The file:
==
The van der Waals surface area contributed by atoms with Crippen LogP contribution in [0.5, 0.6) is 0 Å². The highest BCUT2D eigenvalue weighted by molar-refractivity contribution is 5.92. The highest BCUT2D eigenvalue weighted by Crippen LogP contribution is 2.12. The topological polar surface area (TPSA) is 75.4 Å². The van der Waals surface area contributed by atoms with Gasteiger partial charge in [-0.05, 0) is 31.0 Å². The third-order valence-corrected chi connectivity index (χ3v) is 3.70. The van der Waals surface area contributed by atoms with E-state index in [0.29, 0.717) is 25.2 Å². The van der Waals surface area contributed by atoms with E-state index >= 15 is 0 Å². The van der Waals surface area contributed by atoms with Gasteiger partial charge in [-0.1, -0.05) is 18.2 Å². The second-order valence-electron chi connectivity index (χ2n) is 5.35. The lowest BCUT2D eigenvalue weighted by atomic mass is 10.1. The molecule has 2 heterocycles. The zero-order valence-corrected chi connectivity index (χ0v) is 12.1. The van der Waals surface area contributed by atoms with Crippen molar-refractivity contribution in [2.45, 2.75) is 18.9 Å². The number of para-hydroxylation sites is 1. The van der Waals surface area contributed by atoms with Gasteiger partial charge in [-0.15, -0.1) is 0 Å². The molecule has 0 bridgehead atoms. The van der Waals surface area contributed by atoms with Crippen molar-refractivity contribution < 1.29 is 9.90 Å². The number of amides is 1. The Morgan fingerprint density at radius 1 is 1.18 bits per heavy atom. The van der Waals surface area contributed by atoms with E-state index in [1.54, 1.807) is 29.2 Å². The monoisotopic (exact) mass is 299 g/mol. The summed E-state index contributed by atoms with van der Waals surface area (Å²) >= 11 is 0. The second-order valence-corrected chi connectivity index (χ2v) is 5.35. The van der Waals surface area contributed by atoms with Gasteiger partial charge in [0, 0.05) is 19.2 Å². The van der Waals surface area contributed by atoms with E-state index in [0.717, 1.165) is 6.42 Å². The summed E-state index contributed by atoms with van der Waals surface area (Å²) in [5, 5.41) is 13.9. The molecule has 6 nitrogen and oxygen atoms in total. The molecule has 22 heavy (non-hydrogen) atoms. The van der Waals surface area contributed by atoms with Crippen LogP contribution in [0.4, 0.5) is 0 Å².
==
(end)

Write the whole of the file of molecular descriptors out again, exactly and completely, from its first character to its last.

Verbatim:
The van der Waals surface area contributed by atoms with Crippen LogP contribution in [0.5, 0.6) is 0 Å². The highest BCUT2D eigenvalue weighted by molar-refractivity contribution is 5.92. The highest BCUT2D eigenvalue weighted by Crippen LogP contribution is 2.12. The topological polar surface area (TPSA) is 75.4 Å². The van der Waals surface area contributed by atoms with Gasteiger partial charge in [-0.05, 0) is 31.0 Å². The third-order valence-corrected chi connectivity index (χ3v) is 3.70. The van der Waals surface area contributed by atoms with E-state index in [0.29, 0.717) is 25.2 Å². The van der Waals surface area contributed by atoms with E-state index >= 15 is 0 Å². The van der Waals surface area contributed by atoms with Gasteiger partial charge in [-0.1, -0.05) is 18.2 Å². The second-order valence-electron chi connectivity index (χ2n) is 5.35. The lowest BCUT2D eigenvalue weighted by atomic mass is 10.1. The molecule has 2 heterocycles. The zero-order valence-corrected chi connectivity index (χ0v) is 12.1. The van der Waals surface area contributed by atoms with Crippen molar-refractivity contribution in [2.45, 2.75) is 18.9 Å². The number of para-hydroxylation sites is 1. The van der Waals surface area contributed by atoms with Gasteiger partial charge in [-0.15, -0.1) is 0 Å². The molecule has 0 bridgehead atoms. The van der Waals surface area contributed by atoms with Crippen molar-refractivity contribution < 1.29 is 9.90 Å². The number of amides is 1. The Morgan fingerprint density at radius 1 is 1.18 bits per heavy atom. The van der Waals surface area contributed by atoms with E-state index in [1.54, 1.807) is 29.2 Å². The monoisotopic (exact) mass is 299 g/mol. The summed E-state index contributed by atoms with van der Waals surface area (Å²) >= 11 is 0. The second-order valence-corrected chi connectivity index (χ2v) is 5.35. The van der Waals surface area contributed by atoms with Gasteiger partial charge in [0, 0.05) is 19.2 Å². The van der Waals surface area contributed by atoms with E-state index in [0.717, 1.165) is 6.42 Å². The summed E-state index contributed by atoms with van der Waals surface area (Å²) in [5, 5.41) is 13.9. The molecule has 6 nitrogen and oxygen atoms in total. The molecule has 22 heavy (non-hydrogen) atoms. The van der Waals surface area contributed by atoms with Crippen LogP contribution in [0.4, 0.5) is 0 Å².